Monday, June 6, 2016

"A Big Fish"...USS Dwight D. Eisenhower

I've been sailing with aircraft carriers for most of
my adult life; either in escort vessels, there to
protect the "high value unit" from enemy submarine or
air attack, or in ammunition ships and oilers,
accompanying the Battle Group (in modern parlance;
Strike Group)to provide material support for their
missions. The common factor in all these voyages has
been that distinctive silhouette on the horizon or
the imposing bulk alongside, the "Voice Of God" (or
at least the Admiral commanding the formation) coming
over the radio speakers on the bridge and the scream
of high-performance jet aircraft overhead as the
"bird farm" exercises her planes and pilots.

As an Operations Specialist coming up through the
ranks in frigates and destroyers I often saw these
behemoths in negative terms. The carrier at the
center of the disposition was alternately a source of
frustration as they issued maneuvering instructions
to the Group in seemingly whimsical fashion ("March
and Counter-March" all day and every day for weeks or
even months on end) or paranoia as that 100,000-ton
ship could suddenly and unexpectedly turn toward us,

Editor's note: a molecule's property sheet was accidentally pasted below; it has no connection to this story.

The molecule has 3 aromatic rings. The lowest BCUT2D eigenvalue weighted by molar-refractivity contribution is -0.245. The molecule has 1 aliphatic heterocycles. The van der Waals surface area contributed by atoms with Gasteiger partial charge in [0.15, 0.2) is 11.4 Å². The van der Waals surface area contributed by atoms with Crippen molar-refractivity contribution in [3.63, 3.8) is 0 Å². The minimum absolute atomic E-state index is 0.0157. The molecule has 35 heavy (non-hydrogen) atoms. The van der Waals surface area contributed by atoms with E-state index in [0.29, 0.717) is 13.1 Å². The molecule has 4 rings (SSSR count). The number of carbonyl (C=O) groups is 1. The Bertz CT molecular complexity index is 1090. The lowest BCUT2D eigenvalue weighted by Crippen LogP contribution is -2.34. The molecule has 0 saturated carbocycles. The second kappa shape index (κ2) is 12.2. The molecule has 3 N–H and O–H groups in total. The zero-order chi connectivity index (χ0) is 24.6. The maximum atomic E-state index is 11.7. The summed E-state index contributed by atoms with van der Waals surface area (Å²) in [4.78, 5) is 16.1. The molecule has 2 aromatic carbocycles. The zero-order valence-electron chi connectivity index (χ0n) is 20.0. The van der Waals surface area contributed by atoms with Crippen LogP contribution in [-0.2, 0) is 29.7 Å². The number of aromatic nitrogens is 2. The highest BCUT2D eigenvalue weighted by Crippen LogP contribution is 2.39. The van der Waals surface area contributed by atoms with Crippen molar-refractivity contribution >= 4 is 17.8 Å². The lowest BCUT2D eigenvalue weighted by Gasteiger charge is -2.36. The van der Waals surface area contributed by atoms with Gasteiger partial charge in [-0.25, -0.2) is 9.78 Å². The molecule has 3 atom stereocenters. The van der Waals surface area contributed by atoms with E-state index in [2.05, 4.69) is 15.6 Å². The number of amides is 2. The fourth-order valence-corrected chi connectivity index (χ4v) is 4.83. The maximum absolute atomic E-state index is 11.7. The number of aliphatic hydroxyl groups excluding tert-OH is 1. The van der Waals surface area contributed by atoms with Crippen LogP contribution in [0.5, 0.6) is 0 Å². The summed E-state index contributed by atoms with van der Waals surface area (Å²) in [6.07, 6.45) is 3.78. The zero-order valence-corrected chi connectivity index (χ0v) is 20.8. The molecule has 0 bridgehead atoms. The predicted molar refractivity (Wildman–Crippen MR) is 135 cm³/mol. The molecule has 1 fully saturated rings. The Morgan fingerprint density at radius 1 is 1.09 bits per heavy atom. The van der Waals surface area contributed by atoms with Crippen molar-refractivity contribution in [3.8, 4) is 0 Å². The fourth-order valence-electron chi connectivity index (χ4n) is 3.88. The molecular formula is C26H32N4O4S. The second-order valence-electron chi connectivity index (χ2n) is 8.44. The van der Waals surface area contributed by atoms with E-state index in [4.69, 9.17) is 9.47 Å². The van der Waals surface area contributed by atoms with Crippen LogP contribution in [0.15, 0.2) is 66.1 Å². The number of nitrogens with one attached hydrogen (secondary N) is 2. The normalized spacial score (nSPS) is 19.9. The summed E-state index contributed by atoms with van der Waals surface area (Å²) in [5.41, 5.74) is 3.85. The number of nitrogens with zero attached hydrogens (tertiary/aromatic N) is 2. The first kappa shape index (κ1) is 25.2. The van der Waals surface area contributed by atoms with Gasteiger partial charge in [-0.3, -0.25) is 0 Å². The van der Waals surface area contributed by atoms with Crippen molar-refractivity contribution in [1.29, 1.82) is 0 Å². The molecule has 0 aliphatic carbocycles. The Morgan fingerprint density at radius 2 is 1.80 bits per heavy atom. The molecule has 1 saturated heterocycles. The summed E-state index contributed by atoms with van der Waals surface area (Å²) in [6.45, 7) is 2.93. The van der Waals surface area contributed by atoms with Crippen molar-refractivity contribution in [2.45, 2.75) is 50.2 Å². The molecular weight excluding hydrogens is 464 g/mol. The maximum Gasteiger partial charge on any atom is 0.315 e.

closing the distance with terrifying speed--and we
all knew who would win in a collision. There was a
reason for that uncomplimentary nickname bestowed
upon carriers by destroyer sailors; "Can-Opener".

As I and my tactical abilities matured I came to be
familiar with the particular methods and madness of
these sea-going airfields. Understanding their
apparently berserker behavior had to come with
experience; knowing how to anticipate that blade and
dodge its thrusts was a function of situational
awareness and judgement in seeing the threat before
it WAS a threat and taking avoiding action promptly
to avoid an abruptly raised pucker-factor.

When I was actually working in Naval Aviation I began
to better understand the aircraft carrier; learning
its capabilities and limitations. Today, working to
provide them with parts, fuel and personnel on the
high seas, my perspective continues to broaden; I see
these massive ships not as sources of frustration or
fear but as the complicated weapons-systems that they
are; wielding enormous firepower and impressive
technology over vast distances, managed and commanded
by mere human beings who can rise to glory or fall
from grace based entirely upon the qualities that
make them human.

No comments:

Post a Comment